In the News
Negative externalities: The growing mountain of electronic waste
A new report from the United Nations highlights the enormous environmental impact of the fast-growing mountain of discarded electronic waste - a negative externality from consumption.
According to their latest Global E-waste Monitor, humanity generated 44.7 million metric tons of e-waste in 2016, which is equivalent to 6.1 kilograms per person. In Britain, we throw away an average of 25kg of equipment each year with a recycling rate of less than fifty percent. The UK Government wants to reach a recycling target of 65% within the next two years.
The world's annual stockpile of electronic waste is about the same weight as 4,500 Eiffel Towers.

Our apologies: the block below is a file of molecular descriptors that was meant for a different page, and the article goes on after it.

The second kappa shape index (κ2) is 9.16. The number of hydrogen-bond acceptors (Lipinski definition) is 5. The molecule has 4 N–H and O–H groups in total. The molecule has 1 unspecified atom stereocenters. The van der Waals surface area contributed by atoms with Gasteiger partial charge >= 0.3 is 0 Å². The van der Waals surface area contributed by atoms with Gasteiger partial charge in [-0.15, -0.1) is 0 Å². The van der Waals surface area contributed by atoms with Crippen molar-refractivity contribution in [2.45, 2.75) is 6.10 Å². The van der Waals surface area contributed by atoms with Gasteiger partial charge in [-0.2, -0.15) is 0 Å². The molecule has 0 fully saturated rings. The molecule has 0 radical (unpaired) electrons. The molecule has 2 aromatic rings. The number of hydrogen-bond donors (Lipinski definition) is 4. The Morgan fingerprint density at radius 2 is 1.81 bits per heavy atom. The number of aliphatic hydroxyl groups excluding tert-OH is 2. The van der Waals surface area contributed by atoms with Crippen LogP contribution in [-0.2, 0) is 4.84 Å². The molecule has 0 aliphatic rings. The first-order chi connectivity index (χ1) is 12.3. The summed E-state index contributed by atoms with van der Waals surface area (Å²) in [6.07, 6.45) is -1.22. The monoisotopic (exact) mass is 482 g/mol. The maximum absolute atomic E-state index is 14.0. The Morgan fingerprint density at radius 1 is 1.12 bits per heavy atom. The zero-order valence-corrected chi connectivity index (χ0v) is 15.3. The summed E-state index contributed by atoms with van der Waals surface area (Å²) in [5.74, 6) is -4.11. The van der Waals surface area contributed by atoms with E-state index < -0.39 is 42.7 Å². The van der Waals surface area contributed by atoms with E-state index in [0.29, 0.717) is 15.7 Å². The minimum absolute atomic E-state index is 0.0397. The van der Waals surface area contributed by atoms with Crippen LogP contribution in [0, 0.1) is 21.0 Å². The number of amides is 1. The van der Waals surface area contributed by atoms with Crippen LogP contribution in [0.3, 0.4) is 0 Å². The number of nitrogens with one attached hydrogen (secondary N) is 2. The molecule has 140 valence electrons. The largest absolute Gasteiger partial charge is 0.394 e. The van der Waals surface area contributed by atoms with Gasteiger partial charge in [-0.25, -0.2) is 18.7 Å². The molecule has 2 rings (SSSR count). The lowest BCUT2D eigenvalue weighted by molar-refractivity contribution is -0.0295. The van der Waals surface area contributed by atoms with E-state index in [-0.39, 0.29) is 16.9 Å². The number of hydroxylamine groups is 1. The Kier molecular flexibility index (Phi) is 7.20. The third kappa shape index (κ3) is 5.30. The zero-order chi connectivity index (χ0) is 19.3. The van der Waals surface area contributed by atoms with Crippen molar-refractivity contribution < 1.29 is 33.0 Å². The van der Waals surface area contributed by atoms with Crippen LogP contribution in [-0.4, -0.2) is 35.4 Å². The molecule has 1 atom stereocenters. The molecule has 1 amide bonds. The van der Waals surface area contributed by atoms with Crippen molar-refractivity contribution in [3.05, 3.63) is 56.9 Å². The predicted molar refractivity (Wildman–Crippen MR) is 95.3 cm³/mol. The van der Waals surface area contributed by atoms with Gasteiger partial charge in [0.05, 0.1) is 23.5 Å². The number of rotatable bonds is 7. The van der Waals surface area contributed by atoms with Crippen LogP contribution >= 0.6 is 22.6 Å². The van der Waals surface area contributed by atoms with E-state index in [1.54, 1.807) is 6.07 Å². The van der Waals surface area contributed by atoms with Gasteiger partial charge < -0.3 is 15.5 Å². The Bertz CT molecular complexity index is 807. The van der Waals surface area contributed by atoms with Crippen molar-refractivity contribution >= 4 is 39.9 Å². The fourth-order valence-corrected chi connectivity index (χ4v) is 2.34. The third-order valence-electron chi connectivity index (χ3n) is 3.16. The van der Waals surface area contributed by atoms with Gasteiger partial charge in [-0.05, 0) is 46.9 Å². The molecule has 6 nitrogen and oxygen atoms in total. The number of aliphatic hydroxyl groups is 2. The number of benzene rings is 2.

Globally, electronic waste contains $55bn of recoverable materials – yet only 1/5 is currently recycled.
Which policies might be most effective in controlling and reducing electronic waste? End of Life regulations for disposing of waste electronic products are already in place but perhaps a wider range of behavioural nudges are needed to remind people of the consequences of their actions. 2017 seemed to be the year when public tolerance for plastic pollution reached a tipping point - might 2018 be a similar year for our attitudes to electronic waste?